Performed since ancient times, the traditional performing art of kagura has been passed down through generations, evolving with each step of the way. Kagura continues to amaze audiences even today, garnering standing ovations and cheers from audience members, and especially from international tourists. Kagura has also been used as a gateway to Japanese culture: fashion designer KENZO used the traditional performing art during his runway at the 2017 Paris Fashion Week held in Paris, France, to the delight of the audience.
It is our hope that through this site, international visitors will be able to learn more about kagura and be inspired to see a live performance here in Japan one day.

Asahigaoka Kagura Troupe

The History of Kagura

Kagura began as a ritual ceremony to express gratitude for the bounty of nature. The ancestors of the Japanese people believed that everything that happened in this world was the work of the gods. The name “kagura” (神楽; lit. “god/s” “entertainment”) was used to describe the ritual ceremony that expressed gratitude to the gods during festivals where crops harvested in the fall were offered to the gods at sacred shrines. As local shrines dedicated to local deities were built across the country, so too did kagura spread with them. The art of kagura was inherited by Shinto priests and the people of the community; today, it is preserved and passed down as a traditional Japanese folk art taking many forms across Japan.
While the exact origin of kagura is not known, it is believed that the ritual originated from the Japanese legend of Ama-no-Iwato (lit. “heavenly rock cave”), in which the sun goddess, Amaterasu, hides away in a cave and Uzume-no-Mikoto uses the art of dance to successfully draw the goddess out. This is thought to be the origin of the arts in Japan and Uzume-no-Mikoto is revered as the goddess of revelry and the arts.

About Kagura Performances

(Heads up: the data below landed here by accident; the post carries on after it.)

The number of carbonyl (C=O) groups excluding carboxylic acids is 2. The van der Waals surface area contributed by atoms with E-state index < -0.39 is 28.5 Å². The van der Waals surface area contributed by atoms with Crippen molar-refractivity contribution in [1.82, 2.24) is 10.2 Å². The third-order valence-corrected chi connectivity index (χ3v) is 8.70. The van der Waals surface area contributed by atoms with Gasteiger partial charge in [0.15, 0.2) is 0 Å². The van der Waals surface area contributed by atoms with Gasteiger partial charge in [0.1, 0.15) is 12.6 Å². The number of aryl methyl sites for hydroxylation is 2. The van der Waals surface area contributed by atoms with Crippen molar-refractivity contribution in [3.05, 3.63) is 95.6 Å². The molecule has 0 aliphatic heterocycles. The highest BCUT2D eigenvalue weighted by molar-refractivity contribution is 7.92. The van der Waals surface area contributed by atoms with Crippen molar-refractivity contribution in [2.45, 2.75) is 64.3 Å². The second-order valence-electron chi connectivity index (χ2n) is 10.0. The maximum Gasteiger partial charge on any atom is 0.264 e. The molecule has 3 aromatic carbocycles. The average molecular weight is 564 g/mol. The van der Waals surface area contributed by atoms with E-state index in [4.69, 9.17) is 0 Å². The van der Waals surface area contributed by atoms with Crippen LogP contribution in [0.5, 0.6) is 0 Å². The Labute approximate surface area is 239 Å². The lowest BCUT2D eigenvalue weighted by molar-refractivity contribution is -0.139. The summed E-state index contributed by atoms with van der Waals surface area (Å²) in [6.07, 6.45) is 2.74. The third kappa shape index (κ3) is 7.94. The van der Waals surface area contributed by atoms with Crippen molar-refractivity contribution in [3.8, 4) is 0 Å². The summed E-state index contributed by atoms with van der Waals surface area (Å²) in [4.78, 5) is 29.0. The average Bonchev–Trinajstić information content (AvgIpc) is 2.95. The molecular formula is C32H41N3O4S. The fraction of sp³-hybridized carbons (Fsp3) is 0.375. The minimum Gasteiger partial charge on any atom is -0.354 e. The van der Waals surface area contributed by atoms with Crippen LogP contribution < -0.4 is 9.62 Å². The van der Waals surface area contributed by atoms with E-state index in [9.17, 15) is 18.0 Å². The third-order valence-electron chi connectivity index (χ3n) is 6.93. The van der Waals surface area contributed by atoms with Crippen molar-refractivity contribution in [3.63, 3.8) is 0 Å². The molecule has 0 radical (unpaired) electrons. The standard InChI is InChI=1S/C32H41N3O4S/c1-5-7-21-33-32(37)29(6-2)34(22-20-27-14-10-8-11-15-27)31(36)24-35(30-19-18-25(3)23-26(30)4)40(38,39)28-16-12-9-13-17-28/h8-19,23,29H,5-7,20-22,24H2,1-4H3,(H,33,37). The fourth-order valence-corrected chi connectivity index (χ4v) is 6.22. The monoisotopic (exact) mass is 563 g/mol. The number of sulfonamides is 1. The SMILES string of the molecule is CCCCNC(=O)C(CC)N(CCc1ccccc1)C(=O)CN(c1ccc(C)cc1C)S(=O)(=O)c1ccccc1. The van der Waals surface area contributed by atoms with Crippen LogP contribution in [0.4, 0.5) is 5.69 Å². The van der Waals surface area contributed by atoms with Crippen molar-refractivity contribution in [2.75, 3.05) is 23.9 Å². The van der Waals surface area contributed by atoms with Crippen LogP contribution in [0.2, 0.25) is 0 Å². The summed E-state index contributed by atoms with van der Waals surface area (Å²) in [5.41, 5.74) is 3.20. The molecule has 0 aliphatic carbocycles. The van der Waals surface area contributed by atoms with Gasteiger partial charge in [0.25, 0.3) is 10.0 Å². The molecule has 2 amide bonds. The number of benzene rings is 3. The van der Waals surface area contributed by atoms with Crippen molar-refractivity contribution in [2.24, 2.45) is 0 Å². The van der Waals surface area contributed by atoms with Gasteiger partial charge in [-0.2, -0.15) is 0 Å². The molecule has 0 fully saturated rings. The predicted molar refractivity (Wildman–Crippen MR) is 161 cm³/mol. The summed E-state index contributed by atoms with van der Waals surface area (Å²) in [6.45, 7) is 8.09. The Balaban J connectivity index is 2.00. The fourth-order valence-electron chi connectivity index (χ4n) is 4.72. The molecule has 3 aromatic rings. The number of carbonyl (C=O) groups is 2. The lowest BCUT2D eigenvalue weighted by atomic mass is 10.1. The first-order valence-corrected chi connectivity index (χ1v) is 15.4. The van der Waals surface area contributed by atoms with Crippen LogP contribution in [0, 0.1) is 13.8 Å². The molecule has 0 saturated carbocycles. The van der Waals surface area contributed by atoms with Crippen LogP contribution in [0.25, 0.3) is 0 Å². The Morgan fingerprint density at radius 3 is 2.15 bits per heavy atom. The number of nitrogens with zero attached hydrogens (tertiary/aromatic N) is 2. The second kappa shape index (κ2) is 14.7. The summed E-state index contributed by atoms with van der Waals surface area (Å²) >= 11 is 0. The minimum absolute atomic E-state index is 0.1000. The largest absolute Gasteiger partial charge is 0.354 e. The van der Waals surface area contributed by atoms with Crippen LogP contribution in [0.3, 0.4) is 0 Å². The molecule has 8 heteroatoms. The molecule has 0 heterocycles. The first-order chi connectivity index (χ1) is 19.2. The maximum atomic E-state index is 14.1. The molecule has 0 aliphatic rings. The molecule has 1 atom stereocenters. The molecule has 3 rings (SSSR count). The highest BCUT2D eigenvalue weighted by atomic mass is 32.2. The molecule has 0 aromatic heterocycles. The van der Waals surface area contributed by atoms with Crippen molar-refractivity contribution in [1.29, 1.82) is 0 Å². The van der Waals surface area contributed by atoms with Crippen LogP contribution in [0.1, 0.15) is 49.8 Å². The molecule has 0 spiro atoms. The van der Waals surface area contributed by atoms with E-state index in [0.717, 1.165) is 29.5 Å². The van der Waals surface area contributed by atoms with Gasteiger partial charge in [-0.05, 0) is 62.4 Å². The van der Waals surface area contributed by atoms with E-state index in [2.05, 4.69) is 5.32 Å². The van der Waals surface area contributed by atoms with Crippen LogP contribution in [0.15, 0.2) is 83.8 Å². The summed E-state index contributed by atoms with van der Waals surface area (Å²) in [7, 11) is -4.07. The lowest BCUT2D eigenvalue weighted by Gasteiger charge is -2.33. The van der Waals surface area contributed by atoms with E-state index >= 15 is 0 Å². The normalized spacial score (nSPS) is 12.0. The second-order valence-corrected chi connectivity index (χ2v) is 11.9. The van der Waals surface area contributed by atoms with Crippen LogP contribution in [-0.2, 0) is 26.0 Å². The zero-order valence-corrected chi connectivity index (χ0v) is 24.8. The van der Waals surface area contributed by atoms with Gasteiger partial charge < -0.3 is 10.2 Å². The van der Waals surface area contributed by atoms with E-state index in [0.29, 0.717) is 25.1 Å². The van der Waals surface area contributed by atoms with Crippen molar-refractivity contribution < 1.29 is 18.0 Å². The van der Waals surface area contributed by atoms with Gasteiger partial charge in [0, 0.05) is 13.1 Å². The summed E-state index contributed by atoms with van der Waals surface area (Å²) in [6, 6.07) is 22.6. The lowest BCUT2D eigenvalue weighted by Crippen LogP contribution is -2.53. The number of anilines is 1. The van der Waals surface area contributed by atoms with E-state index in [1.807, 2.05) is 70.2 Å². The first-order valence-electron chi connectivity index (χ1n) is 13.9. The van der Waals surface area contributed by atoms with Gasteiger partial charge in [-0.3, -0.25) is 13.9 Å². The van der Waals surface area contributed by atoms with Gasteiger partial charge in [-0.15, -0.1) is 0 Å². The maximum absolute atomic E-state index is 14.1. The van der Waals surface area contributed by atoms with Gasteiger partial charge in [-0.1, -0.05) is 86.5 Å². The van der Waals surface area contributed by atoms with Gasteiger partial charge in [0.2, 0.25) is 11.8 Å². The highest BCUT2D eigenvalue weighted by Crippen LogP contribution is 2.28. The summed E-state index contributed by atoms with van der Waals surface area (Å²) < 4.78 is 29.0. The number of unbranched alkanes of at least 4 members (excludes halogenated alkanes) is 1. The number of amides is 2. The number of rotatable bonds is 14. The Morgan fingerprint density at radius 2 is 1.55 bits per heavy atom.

Lively Music
Kagura performances are always accompanied by a quartet of musicians playing the large taiko drum, the small taiko drum, hand cymbals, and a kagura flute. Surprisingly, sheet music for kagura does not exist as the musicians learn the rhythm and sounds completely by ear. If you listen closely to the music of each kagura troupe, you will be able to hear the differences between the way the music is played by each troupe.

Hasatake Kagura Troupe

Stunning Costumes and Masks
The players onstage are adorned in gorgeous, gold-threaded costumes handmade by skilled craftsmen using traditional techniques. The masks used in performances are also works of art, expressing a variety of emotions and adding drama and excitement to performances.



Kakita Mask Aatelier

Staging and Performance
Kagura plays are staged to delight audiences. From the lightning-fast mask and costume changes that turn beautiful princesses into fearsome demons to the way that dialogue builds to a terrifying climax, audiences will be thrilled at the progression of each story. Each player embodies their character fully and their performances are enhanced by the use of theatrical stage lighting, smoke, paper streamers, and more.

But kagura isn’t just performed in Japan: it has been presented to audiences at festivals across the globe to high acclaim, spreading Japanese culture to the world.

Opening Ceremony of New York Fashion Week

Kenzo Spring Summer 2017 Fashion Show

Kenzo SS 2018 Runway Show


The History of Hiroshima Kagura

An Evening of Kagura



kagura kagura

An Evening of Kagura

Regular kagura performances began as a way for foreign tourists to enjoy Japanese culture and the nightlife of Hiroshima.

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15 Cultural Assets (Japan Heritage)

Iwami Kagura is performed in the Iwami Region of western Shimane Prefecture, and the kagura play that takes place in nine cities in Iwami (including Hamada City, the home of Iwami Kagura), entitled “Iwami Regional Kagura: the Mythical Realm of Gods and Demons,” has been recognized as Japan Heritage by the Agency for Cultural Affairs.
In addition, fifteen historical sites, traditional performing arts, and traditional craftworks in Hamada City have been recognized as cultural assets. These include Iwami Kagura, hand-carved wooden kagura masks, Iwami Kagura masks, Sekishū Washi paper, Iwami Kagura’s distinctive snake demon costumes, and Iwami Kagura costumes.


Matsubara Kagura Troupe

The Kagura Dome (Largest Kagura Venue in Japan)

Kagura Monzen Tōji-mura Village in Akitakata City (Hiroshima) is the best place to experience both kagura and traditional Japanese culture. In addition to the Kagura Dome, one of the only dedicated kagura facilities in Japan, Kagura Monzen Tōji-mura Village is also home to Kamukura-za, a theater to enjoy traditional Japanese entertainment forms; these two theaters allow visitors to experience the greatest kagura performances possible. Visitors can also enjoy a refreshing dip in the on-site hot springs, stay the night in traditional lodgings, enjoy a meal, or even just enjoy some tea at one of the many shops in the village.

For more information, click here.